This year in the Journal of Clinical Oncology, Michael Goggins and colleagues published a study showing an even higher risk among patients who had a family history of disease but also carried certain genetic mutations associated with cancer.
October 11, 2019
Johns Hopkins research suggests that identification of particular genetic mutations could better predict risk and lead to improved survival rates.
Johns Hopkins gastroenterologist and physician-scientist Michael Goggins has dedicated his career to finding better, more specific ways to determine risk of pancreatic cancer—the third most common cause of cancer death in the United States, with a five-year survival rate of only about 8%.
“If we’re able to catch pancreatic cancer when it’s at stage one, the probability of survival is actually higher than a lot of people think,” Goggins says. “If we can better define a person’s risk, it might help in their decisions about whether to undergo surveillance, which could help us spot it earlier.”
Screening today mainly involves searching for irregularities using such imaging as endoscopic ultrasound, MRI scanning and CT scanning. Unlike prostate, colon or breast cancer, regular screening for pancreatic cancer is not recommended for people who are not at increased risk, which is defined as having a parent, sibling or child who had pancreatic cancer.
But more and more experts say that family history doesn’t tell the whole story.
Earlier this year in the Journal of Clinical Oncology,Goggins and colleagues published a study showing an even higher risk among patients who had family history of the disease and also carried certain genetic mutations associated with cancer.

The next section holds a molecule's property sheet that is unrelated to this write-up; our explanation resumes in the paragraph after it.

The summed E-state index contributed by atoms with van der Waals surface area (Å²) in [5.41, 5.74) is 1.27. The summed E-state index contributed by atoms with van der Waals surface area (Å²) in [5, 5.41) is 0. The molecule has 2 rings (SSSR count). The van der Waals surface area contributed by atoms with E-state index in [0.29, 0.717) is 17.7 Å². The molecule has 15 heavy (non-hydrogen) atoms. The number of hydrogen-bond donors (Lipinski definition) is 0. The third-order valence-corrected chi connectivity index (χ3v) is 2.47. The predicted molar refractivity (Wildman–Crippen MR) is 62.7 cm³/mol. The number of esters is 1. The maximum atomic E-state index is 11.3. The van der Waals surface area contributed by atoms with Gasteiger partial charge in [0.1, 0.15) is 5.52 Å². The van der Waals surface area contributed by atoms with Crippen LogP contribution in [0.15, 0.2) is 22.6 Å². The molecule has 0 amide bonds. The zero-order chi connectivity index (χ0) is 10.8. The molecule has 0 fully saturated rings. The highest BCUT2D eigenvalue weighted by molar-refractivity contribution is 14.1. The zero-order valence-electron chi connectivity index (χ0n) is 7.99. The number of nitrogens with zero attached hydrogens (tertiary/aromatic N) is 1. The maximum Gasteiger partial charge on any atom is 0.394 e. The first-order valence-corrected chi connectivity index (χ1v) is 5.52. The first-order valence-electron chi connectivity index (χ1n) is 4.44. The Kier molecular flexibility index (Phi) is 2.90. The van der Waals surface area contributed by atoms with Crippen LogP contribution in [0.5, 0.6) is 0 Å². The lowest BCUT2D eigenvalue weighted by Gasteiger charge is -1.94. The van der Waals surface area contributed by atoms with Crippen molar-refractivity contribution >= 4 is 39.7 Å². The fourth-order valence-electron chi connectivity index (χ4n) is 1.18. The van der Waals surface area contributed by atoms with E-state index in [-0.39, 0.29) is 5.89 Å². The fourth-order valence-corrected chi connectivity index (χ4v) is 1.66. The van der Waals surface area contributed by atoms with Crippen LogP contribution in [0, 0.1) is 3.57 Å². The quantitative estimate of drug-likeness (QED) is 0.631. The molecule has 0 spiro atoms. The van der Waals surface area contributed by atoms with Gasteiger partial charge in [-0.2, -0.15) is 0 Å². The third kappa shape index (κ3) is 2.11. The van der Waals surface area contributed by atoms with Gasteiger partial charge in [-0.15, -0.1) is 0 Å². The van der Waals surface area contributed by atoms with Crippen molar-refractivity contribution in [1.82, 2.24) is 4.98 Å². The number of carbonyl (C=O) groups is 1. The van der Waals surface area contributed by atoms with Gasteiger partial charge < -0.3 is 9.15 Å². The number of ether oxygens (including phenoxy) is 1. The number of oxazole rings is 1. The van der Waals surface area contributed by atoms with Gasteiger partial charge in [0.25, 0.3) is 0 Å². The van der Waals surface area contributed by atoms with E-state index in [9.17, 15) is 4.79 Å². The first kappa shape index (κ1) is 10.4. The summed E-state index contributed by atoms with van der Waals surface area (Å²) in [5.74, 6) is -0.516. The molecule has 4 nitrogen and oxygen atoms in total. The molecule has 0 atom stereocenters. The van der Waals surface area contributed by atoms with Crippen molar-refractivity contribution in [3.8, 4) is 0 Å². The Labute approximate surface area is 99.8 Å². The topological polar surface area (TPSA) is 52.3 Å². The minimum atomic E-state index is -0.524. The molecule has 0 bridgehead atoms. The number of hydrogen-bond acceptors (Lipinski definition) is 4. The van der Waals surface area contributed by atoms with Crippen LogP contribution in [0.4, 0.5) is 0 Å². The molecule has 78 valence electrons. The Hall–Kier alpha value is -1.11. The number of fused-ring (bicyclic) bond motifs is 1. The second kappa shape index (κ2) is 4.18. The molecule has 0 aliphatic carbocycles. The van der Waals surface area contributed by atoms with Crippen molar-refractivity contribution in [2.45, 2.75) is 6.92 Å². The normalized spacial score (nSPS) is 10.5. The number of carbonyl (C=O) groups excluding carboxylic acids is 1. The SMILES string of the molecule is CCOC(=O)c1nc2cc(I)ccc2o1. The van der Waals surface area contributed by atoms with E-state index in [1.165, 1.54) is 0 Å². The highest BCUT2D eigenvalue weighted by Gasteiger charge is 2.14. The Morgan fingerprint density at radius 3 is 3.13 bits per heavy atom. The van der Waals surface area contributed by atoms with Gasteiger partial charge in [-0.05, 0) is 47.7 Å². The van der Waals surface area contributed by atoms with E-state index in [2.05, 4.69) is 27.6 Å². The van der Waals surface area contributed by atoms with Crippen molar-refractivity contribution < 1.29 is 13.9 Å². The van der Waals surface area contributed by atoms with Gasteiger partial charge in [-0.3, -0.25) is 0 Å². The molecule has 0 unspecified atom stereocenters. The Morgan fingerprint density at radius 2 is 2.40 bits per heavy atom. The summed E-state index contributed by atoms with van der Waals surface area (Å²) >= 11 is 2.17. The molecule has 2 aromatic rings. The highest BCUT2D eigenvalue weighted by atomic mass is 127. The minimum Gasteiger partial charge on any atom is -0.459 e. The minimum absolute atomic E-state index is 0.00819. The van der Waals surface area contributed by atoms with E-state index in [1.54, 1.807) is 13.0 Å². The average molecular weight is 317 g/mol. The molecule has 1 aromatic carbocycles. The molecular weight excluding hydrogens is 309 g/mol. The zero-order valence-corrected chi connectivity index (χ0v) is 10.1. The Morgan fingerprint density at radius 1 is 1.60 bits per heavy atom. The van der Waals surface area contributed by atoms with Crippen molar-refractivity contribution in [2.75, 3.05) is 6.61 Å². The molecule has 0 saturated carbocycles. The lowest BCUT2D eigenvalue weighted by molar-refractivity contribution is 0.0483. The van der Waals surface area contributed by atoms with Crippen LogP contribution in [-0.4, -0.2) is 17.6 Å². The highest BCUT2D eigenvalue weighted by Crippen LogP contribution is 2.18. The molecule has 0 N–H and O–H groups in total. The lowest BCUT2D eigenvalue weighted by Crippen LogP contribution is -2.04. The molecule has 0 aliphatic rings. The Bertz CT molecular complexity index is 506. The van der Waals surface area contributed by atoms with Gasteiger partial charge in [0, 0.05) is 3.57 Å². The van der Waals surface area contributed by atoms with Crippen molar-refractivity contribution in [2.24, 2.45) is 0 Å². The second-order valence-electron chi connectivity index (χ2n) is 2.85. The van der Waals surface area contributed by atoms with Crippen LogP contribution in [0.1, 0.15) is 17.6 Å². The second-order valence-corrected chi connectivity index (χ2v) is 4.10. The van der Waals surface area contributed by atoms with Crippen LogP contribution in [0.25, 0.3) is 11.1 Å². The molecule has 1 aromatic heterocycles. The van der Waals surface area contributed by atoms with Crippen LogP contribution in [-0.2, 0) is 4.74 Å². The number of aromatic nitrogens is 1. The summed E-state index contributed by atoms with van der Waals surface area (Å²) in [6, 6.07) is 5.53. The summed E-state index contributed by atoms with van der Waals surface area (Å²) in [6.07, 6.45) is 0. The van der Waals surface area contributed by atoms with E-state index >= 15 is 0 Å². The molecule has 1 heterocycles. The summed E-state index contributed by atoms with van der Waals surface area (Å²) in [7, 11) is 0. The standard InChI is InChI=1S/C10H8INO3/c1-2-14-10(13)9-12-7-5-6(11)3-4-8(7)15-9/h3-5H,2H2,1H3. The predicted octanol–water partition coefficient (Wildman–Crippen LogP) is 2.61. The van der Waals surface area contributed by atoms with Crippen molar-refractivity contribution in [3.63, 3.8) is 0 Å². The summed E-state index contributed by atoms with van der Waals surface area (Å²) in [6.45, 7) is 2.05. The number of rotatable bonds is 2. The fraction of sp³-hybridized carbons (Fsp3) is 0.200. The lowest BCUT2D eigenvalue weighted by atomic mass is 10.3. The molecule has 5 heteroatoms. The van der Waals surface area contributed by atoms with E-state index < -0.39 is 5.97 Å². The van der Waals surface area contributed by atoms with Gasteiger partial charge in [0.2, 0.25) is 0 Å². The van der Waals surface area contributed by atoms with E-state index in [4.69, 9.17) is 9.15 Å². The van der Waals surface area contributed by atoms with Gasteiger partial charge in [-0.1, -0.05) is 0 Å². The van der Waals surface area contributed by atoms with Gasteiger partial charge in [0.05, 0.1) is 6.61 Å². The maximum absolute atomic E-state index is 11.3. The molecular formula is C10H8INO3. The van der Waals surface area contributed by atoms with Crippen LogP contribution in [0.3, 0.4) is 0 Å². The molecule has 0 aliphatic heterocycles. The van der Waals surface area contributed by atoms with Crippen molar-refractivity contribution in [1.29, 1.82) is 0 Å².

“If we’re able to catch pancreatic cancer when it’s at stage one, the probability of survival is actually higher than a lot of people think.”—Michael Goggins
Goggins and his team studied participants in The Johns Hopkins Hospital’s Cancer of the Pancreas Screening Program. The participants were at higher risk than the general public of getting pancreatic cancer, but genetic testing revealed more valuable information.
The team administered genetic tests to 345 participants whose family history already told them of an increased risk.
“The cumulative incidence of pancreatic cancer, high-grade dysplasia or worrisome features on pancreatic imaging was significantly higher in the mutation group,” Goggins writes in the journal article.
“You can’t estimate the risk completely with a family history,” he says. “So if gene testing is done and a mutation is found, more specific counseling can be done and, often, it’s for more than just pancreatic cancer. Maybe patients and their family could then be more conscious about their risk of some other cancer.”